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Thread: 'Northern Farm', by Henry Beston

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    'Northern Farm', by Henry Beston

    I just finnished rereading one of my all time favorite books.. It is called Northern Farm by Henry Beston. It is a year-long prosaic account of living on and working a farm in Maine back in the 1940s.

    It is dear to me as it is basically off my region (Maine, NH and VT can all be lumped together in many regards)--plus I've lived quite a lot in Maine--both along its rocky coastline as well as in the mountainous interior.

    In my rereading of this fine work, I came upon a passage that particularly struck me and I'm actually surprised that I didn't remember it from my previous readings--although it has been seven or eight years since I last read it. Anyway, I immediately thought to post this passage here as I reckoned, some of the members would surely appreciate it. I debated whether to post in the Literature forum or Rresurgent Atavism. I think here is fine though.

    Anyway, enough BS--here's the passage:

    "How wise were the ancients who never lost sight of the religious significance of the earth! They used the land to the full, draining, ploughing and manuring every inch, but their use was not an attack on its nature, nor was the ancient motherhood of earth ever forgotten in the breaking and preparing of the soil.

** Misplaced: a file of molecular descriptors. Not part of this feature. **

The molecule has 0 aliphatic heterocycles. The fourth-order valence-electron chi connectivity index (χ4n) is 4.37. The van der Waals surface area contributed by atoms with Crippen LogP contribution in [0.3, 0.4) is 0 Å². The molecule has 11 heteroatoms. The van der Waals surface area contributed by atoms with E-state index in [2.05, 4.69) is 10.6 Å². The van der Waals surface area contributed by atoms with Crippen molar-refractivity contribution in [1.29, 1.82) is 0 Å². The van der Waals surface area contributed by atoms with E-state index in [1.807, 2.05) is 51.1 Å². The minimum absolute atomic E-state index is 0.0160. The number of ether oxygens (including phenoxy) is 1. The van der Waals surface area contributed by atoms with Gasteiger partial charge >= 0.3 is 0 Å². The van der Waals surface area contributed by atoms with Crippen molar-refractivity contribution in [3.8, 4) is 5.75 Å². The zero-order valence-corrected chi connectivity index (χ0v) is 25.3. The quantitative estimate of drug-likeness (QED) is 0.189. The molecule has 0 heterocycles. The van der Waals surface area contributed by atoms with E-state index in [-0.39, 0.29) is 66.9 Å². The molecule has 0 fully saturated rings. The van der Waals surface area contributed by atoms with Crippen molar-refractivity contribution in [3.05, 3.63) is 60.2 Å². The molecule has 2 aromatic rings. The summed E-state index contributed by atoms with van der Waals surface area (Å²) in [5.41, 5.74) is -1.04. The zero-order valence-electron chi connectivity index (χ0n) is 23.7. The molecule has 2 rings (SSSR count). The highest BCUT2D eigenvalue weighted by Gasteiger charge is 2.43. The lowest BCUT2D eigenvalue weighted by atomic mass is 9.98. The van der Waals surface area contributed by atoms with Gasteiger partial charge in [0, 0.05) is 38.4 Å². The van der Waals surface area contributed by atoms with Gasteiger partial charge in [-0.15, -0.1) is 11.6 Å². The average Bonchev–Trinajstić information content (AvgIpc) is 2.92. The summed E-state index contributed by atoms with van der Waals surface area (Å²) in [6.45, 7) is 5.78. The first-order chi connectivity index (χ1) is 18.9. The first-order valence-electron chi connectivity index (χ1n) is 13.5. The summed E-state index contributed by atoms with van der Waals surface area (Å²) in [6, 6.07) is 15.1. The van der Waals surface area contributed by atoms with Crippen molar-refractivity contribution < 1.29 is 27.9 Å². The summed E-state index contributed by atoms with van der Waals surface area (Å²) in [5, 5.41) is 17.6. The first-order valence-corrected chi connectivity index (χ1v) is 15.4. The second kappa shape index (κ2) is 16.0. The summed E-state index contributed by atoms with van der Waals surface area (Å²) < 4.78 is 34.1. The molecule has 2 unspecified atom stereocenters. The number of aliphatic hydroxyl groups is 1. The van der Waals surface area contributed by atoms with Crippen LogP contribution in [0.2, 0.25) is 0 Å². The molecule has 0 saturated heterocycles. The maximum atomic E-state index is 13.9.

They knew, as all honest people know in their bones, that in any true sense there is no such thing as ownership of the earth and that the shadow of any man is but for a time cast upon the grass of any field. What remains is the earth, the mother of life as the ancients personified the mystery, the ancient mother in her robes of green or harvest gold and the sickle in her hand.
    ~ Henry Beston

    Music to my ears as I am an agrarian minded Heathen type...

    Here's the book:

    http://www.powells.com/cgi-bin/bibli...805030921:6.50

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    Beautiful quote and very true and meaningful! I shall most certianly find a copy of this novel to read for myself. As of late I have been reading mostly Hemingway and whatnot, so this shall be a change. Mind if I use that quote in my signature?

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    Quote Originally Posted by Wôðanaz
    Beautiful quote and very true and meaningful! I shall most certianly find a copy of this novel to read for myself. As of late I have been reading mostly Hemingway and whatnot, so this shall be a change. Mind if I use that quote in my signature?

    Hemingway, eh? Wow--it's been a long time since I've read any of his work as well. I always enjoyed "Old Man and the Sea".


    Why not at all Wodanaz. It is surely fine signature material.

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    It's seemingly strange, I felt a quivering when I read that passage and it ceased almost immediately after finishing it.

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